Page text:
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To respond to the needs of the indigenous peoples, as well as to bring Taiwan in line with global trends in 1996 the Executive Yuan began preparations for the establishment of a central government organization devoted to indigenous affairs. Organizational laws were formulated in the same year to provide a legal basis for the development of this organization. On November 1, 1996, the Legislative Yuan approved the organizational bylaws of the Council of Aboriginal Affairs. On December 1- of the same year, the Executive Yuan officially established the Council to carry out coordination and planning of indigenous affairs. This marked a new milestone in Taiwan’s national policy, providing consistent and progressive formulation and execution of indigenous policies, and coordinated planning for the full-scale development of indigenous society appropriate for the new century.

In response to the functional and organizational adjustments of the Taiwan Provincial Government, the Taiwan Provincial Aboriginal Affairs Commission was incorporated into the Council on July 1, 1999, with its office in Jhongsing New Village serving as the Council’s central Taiwan office. The Council also took over management of the Indigenous Peoples Cultural Park from the provincial commission. On January 4, 2002, the legislative Yuan approved amendments to the organizational bylaws, with the Council renamed the Council of Indigenous Peoples, Executive Yuan, on March 25 of the same year. Its organizational structure was revised to include the Planning, Education and Culture, Health and Welfare, Economic and Public Construction and Land Management departments.

Policy Objectives

The Council plans and promotes indigenous policies and affairs based on guidelines laid out in constitutional amendments, the Indigenous Policy White Paper and a new partnership agreement between Taiwan’s government and indigenous people signed by President Chen Shui-bian. The Council follows the concepts of upholding national interest with priority given to promoting quality of life among indigenous peoples when formulating policy directions and strategies, to enhance the living standards of the pride among indigenous tribes and to restore their confidence and status. At the same time, this Council maintains policy objectives of the Executive Yuan-initiated “ six-star action plan for healthy communities-indigenous village sustainable development project”.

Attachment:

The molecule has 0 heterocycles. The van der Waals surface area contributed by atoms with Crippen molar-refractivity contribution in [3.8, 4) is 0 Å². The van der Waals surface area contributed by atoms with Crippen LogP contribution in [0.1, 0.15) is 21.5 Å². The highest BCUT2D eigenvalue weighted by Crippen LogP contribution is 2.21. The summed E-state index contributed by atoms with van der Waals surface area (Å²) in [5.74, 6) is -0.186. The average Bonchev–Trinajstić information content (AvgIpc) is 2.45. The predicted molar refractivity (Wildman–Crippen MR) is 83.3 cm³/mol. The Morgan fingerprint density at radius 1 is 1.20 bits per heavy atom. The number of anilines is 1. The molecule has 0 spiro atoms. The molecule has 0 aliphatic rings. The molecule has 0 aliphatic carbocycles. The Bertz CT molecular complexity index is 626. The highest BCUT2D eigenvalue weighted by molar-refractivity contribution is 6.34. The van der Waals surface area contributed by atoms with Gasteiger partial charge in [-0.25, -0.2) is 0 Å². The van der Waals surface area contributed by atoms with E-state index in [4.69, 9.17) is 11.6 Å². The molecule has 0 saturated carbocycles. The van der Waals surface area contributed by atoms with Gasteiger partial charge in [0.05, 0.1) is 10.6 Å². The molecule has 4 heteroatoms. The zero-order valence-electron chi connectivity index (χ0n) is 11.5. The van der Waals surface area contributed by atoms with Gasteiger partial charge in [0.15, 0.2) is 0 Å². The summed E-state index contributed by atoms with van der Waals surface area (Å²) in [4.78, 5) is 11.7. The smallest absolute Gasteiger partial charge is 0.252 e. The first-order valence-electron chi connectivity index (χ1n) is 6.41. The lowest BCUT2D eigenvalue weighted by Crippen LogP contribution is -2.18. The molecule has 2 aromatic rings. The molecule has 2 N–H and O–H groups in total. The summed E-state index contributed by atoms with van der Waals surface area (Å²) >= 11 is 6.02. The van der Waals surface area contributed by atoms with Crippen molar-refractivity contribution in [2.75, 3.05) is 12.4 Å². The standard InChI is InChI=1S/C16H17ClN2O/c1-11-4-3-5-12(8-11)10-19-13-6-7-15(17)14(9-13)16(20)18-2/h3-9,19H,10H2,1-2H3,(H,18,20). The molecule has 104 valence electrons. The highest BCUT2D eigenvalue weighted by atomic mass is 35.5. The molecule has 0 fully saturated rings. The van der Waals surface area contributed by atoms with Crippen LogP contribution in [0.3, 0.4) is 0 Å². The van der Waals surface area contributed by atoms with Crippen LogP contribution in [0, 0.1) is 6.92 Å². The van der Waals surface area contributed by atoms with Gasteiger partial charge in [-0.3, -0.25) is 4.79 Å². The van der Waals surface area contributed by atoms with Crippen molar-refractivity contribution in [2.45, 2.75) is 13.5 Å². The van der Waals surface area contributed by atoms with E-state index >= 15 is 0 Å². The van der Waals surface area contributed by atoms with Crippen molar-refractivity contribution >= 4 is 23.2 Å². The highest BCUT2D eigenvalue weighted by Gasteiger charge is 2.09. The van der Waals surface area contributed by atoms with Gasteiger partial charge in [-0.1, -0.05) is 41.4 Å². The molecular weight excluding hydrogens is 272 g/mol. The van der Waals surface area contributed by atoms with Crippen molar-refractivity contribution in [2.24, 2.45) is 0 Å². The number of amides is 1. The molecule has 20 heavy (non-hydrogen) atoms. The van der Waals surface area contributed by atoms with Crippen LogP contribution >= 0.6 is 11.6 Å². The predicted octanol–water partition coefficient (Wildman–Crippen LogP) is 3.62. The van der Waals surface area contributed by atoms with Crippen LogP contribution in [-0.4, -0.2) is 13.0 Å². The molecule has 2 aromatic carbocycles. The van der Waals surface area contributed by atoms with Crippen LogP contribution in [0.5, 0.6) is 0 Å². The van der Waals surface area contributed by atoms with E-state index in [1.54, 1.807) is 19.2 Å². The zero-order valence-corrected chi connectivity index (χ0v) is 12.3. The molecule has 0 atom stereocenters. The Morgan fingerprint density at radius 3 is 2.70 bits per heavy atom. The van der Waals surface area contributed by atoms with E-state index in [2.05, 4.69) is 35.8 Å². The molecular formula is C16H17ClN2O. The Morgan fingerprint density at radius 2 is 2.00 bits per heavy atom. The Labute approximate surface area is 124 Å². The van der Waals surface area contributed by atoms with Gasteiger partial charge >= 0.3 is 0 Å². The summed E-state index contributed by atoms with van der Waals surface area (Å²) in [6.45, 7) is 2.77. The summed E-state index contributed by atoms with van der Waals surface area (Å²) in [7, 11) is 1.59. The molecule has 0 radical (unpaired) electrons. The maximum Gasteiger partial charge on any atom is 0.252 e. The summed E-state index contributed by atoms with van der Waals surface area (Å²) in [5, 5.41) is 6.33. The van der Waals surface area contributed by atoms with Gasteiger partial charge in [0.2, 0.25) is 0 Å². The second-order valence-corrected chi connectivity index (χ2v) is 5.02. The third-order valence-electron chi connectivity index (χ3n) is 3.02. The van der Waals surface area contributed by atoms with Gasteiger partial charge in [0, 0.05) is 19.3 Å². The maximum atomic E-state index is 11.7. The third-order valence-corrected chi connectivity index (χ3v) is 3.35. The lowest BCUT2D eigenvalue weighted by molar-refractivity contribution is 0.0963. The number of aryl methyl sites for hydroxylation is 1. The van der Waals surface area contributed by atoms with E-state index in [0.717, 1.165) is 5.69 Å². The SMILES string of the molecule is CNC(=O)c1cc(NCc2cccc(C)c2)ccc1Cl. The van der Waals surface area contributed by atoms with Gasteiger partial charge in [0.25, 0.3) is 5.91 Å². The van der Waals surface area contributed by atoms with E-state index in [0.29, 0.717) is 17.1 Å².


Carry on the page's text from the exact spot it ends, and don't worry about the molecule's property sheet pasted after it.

Human Resources

The Council of Indigenous Peoples includes the minister, council members, deputy ministers, chief secretary, Department of Planning, Department of Education and Culture, Department of Health and Welfare, Department of Economic and Public Construction, Department of Land Management, the secretariat, personnel office, accounting office and Bureau of Indigenous Peoples Cultural Park. The designated number of Council personnel is between 142 and 163, and that for the Bureau of Indigenous Peoples Cultural Park is between 17 and 19.